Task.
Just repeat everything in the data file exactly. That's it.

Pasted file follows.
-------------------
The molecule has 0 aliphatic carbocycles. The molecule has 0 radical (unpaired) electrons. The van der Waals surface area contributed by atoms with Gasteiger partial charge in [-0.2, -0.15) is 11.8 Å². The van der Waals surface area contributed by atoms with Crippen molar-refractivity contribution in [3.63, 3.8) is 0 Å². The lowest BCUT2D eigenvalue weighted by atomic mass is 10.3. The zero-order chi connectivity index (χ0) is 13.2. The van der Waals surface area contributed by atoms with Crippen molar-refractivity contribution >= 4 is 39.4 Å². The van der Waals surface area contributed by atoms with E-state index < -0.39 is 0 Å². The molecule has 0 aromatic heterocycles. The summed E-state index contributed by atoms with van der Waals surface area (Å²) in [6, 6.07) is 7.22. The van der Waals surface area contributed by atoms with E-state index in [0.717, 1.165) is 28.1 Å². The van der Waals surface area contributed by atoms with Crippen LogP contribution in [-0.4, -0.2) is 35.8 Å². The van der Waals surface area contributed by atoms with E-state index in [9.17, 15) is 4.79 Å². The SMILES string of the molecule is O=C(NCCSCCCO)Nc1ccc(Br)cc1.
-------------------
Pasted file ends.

The molecule has 0 aliphatic carbocycles. The molecule has 0 radical (unpaired) electrons. The van der Waals surface area contributed by atoms with Gasteiger partial charge in [-0.2, -0.15) is 11.8 Å². The van der Waals surface area contributed by atoms with Crippen molar-refractivity contribution in [3.63, 3.8) is 0 Å². The lowest BCUT2D eigenvalue weighted by atomic mass is 10.3. The zero-order chi connectivity index (χ0) is 13.2. The van der Waals surface area contributed by atoms with Crippen molar-refractivity contribution >= 4 is 39.4 Å². The van der Waals surface area contributed by atoms with E-state index < -0.39 is 0 Å². The molecule has 0 aromatic heterocycles. The summed E-state index contributed by atoms with van der Waals surface area (Å²) in [6, 6.07) is 7.22. The van der Waals surface area contributed by atoms with E-state index in [0.717, 1.165) is 28.1 Å². The van der Waals surface area contributed by atoms with Crippen LogP contribution in [-0.4, -0.2) is 35.8 Å². The van der Waals surface area contributed by atoms with E-state index in [9.17, 15) is 4.79 Å². The SMILES string of the molecule is O=C(NCCSCCCO)Nc1ccc(Br)cc1.